25             The second matter is that yesterday there was filed a motion for

Page 16931

 1     the testimony of a witness to be heard via videolink and because that

 2     witness is scheduled to begin -- to testify on the 1st of December, we

 3     would respectfully respect expedited responses from the Defence by today

 4     week.

 5             MR. ZECEVIC:  Your Honours, I have -- I announced that I have a

 6     brief matter before we start.  But, first, I would like to say that we do

 7     not oppose the motion for videolink.  We understand the reasons for --

 8     for that.  And I believe I'm talking on behalf of both -- both Defences,

 9     and we will not oppose that, therefore.

10             JUDGE HALL:  Thank you.

11             MR. ZECEVIC:  The second thing is, Your Honours, you are aware

12     that we filed yesterday the notice of adjudicated facts.  However, as you

13     are aware, we are still talking about the exhumation issue, and it's --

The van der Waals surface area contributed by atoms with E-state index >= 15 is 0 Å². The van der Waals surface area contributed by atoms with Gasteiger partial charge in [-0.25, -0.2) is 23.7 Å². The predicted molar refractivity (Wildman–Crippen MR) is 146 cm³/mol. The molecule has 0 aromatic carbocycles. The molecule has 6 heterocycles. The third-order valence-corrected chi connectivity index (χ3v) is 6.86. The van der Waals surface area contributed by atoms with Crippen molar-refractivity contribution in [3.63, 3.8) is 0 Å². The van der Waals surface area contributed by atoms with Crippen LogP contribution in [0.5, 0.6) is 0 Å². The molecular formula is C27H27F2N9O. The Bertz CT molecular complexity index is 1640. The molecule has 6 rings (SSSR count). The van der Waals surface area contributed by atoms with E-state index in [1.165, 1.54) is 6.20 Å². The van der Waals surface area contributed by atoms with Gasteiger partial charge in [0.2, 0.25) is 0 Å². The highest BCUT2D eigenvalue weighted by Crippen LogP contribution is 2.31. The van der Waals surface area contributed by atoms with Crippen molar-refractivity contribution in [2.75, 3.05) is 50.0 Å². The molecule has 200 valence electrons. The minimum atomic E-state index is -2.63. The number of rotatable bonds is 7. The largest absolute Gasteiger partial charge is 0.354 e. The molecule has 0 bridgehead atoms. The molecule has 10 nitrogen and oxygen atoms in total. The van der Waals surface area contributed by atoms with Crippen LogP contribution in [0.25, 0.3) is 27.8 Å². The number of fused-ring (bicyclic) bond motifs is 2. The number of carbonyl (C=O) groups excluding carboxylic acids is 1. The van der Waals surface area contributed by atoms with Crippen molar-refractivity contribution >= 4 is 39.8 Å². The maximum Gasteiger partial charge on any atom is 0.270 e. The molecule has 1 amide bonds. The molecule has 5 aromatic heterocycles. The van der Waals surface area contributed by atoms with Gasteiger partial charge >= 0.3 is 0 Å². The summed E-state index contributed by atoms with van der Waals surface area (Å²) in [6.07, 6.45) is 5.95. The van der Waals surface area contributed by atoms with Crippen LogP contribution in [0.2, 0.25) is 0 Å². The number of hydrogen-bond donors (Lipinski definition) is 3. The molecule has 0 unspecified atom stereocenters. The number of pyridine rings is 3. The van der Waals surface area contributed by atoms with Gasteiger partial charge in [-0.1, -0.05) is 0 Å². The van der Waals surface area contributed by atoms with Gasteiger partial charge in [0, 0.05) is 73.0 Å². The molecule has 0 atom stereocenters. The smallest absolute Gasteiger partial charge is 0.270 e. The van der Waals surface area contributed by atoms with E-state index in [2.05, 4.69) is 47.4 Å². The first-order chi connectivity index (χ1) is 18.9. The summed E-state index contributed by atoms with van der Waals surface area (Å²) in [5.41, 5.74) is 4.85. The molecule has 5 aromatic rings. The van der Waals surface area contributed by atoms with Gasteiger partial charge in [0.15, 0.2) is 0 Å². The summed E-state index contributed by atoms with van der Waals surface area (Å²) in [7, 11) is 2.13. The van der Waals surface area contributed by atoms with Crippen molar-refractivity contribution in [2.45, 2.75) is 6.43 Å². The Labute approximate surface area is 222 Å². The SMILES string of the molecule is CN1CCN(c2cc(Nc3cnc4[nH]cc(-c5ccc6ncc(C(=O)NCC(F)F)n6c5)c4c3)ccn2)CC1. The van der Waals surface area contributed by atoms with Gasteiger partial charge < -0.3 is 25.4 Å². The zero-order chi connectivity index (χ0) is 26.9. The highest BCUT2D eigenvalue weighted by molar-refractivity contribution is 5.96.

14     it's a pretty complicated because of the sheer volume of the data that

15     is -- that has been provided to the Defence.

16             We believe that, if we could have a day off, perhaps the week

17     after the week of the 15th, we would -- it will help us to resolve some

18     of the matters with our friends from the Prosecution in respect of these

19     exhumations.  There is possibly also some talks about some addition

20     stipulations, but this is in the -- in the pipeline.

21             Now, Your Honours, I talked with my friends from the Office of